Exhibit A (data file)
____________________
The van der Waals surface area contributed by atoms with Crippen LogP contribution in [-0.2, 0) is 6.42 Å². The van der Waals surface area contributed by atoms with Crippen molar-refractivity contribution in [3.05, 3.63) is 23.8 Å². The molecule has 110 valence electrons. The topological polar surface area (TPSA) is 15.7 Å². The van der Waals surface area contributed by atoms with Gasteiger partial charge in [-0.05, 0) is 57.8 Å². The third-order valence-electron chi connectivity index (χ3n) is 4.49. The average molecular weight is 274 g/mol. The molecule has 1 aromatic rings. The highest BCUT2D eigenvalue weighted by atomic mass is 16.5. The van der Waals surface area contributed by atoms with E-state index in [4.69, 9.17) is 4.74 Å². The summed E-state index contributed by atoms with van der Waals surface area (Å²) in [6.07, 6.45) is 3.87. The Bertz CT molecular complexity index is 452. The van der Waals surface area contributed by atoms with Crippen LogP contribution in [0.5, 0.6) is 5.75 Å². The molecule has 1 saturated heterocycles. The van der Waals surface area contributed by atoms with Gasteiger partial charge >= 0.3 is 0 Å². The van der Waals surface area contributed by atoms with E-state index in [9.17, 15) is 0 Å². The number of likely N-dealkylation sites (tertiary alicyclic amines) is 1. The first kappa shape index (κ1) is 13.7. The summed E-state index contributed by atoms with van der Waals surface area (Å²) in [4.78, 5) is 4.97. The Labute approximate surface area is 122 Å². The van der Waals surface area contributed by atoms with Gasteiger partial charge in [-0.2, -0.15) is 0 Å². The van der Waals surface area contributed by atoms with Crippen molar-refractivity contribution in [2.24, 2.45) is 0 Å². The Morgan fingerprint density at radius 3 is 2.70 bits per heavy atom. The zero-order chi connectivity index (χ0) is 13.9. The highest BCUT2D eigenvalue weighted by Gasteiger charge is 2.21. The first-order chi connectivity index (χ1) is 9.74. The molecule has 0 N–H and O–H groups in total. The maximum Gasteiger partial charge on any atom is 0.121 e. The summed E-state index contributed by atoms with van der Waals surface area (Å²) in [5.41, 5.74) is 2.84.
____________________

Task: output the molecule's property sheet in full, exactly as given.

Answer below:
The van der Waals surface area contributed by atoms with Crippen LogP contribution in [-0.2, 0) is 6.42 Å². The van der Waals surface area contributed by atoms with Crippen molar-refractivity contribution in [3.05, 3.63) is 23.8 Å². The molecule has 110 valence electrons. The topological polar surface area (TPSA) is 15.7 Å². The van der Waals surface area contributed by atoms with Gasteiger partial charge in [-0.05, 0) is 57.8 Å². The third-order valence-electron chi connectivity index (χ3n) is 4.49. The average molecular weight is 274 g/mol. The molecule has 1 aromatic rings. The highest BCUT2D eigenvalue weighted by atomic mass is 16.5. The van der Waals surface area contributed by atoms with E-state index in [4.69, 9.17) is 4.74 Å². The summed E-state index contributed by atoms with van der Waals surface area (Å²) in [6.07, 6.45) is 3.87. The Bertz CT molecular complexity index is 452. The van der Waals surface area contributed by atoms with Crippen LogP contribution in [0.5, 0.6) is 5.75 Å². The molecule has 1 saturated heterocycles. The van der Waals surface area contributed by atoms with Gasteiger partial charge >= 0.3 is 0 Å². The van der Waals surface area contributed by atoms with E-state index in [9.17, 15) is 0 Å². The number of likely N-dealkylation sites (tertiary alicyclic amines) is 1. The first kappa shape index (κ1) is 13.7. The summed E-state index contributed by atoms with van der Waals surface area (Å²) in [4.78, 5) is 4.97. The Labute approximate surface area is 122 Å². The van der Waals surface area contributed by atoms with Gasteiger partial charge in [-0.2, -0.15) is 0 Å². The van der Waals surface area contributed by atoms with Crippen molar-refractivity contribution in [2.24, 2.45) is 0 Å². The Morgan fingerprint density at radius 3 is 2.70 bits per heavy atom. The zero-order chi connectivity index (χ0) is 13.9. The highest BCUT2D eigenvalue weighted by Gasteiger charge is 2.21. The first-order chi connectivity index (χ1) is 9.74. The molecule has 0 N–H and O–H groups in total. The maximum Gasteiger partial charge on any atom is 0.121 e. The summed E-state index contributed by atoms with van der Waals surface area (Å²) in [5.41, 5.74) is 2.84.